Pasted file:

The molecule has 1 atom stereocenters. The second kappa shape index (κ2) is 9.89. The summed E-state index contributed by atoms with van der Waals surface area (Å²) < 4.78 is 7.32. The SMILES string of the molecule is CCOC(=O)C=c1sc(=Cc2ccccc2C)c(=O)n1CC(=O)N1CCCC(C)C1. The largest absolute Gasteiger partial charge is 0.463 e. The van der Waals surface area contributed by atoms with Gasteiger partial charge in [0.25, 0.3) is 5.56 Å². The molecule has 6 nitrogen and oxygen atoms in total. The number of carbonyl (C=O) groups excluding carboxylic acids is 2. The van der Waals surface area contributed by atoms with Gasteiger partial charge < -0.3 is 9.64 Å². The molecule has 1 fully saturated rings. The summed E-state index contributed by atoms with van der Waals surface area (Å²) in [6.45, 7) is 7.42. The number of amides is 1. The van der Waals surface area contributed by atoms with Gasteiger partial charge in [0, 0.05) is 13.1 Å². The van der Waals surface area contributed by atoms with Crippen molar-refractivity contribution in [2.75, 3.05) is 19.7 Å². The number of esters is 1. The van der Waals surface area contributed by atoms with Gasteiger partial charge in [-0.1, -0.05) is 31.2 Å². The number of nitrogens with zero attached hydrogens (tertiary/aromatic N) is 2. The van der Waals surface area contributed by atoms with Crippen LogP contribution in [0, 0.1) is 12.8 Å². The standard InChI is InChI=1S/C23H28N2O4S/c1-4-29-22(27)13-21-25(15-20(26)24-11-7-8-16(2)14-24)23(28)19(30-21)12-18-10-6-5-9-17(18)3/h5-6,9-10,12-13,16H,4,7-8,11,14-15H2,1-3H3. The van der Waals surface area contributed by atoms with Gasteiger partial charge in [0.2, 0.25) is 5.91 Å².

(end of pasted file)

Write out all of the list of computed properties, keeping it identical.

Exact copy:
The molecule has 1 atom stereocenters. The second kappa shape index (κ2) is 9.89. The summed E-state index contributed by atoms with van der Waals surface area (Å²) < 4.78 is 7.32. The SMILES string of the molecule is CCOC(=O)C=c1sc(=Cc2ccccc2C)c(=O)n1CC(=O)N1CCCC(C)C1. The largest absolute Gasteiger partial charge is 0.463 e. The van der Waals surface area contributed by atoms with Gasteiger partial charge in [0.25, 0.3) is 5.56 Å². The molecule has 6 nitrogen and oxygen atoms in total. The number of carbonyl (C=O) groups excluding carboxylic acids is 2. The van der Waals surface area contributed by atoms with Gasteiger partial charge < -0.3 is 9.64 Å². The molecule has 1 fully saturated rings. The summed E-state index contributed by atoms with van der Waals surface area (Å²) in [6.45, 7) is 7.42. The number of amides is 1. The van der Waals surface area contributed by atoms with Gasteiger partial charge in [0, 0.05) is 13.1 Å². The van der Waals surface area contributed by atoms with Crippen molar-refractivity contribution in [2.75, 3.05) is 19.7 Å². The number of esters is 1. The van der Waals surface area contributed by atoms with Gasteiger partial charge in [-0.1, -0.05) is 31.2 Å². The number of nitrogens with zero attached hydrogens (tertiary/aromatic N) is 2. The van der Waals surface area contributed by atoms with Crippen LogP contribution in [0, 0.1) is 12.8 Å². The standard InChI is InChI=1S/C23H28N2O4S/c1-4-29-22(27)13-21-25(15-20(26)24-11-7-8-16(2)14-24)23(28)19(30-21)12-18-10-6-5-9-17(18)3/h5-6,9-10,12-13,16H,4,7-8,11,14-15H2,1-3H3. The van der Waals surface area contributed by atoms with Gasteiger partial charge in [0.2, 0.25) is 5.91 Å².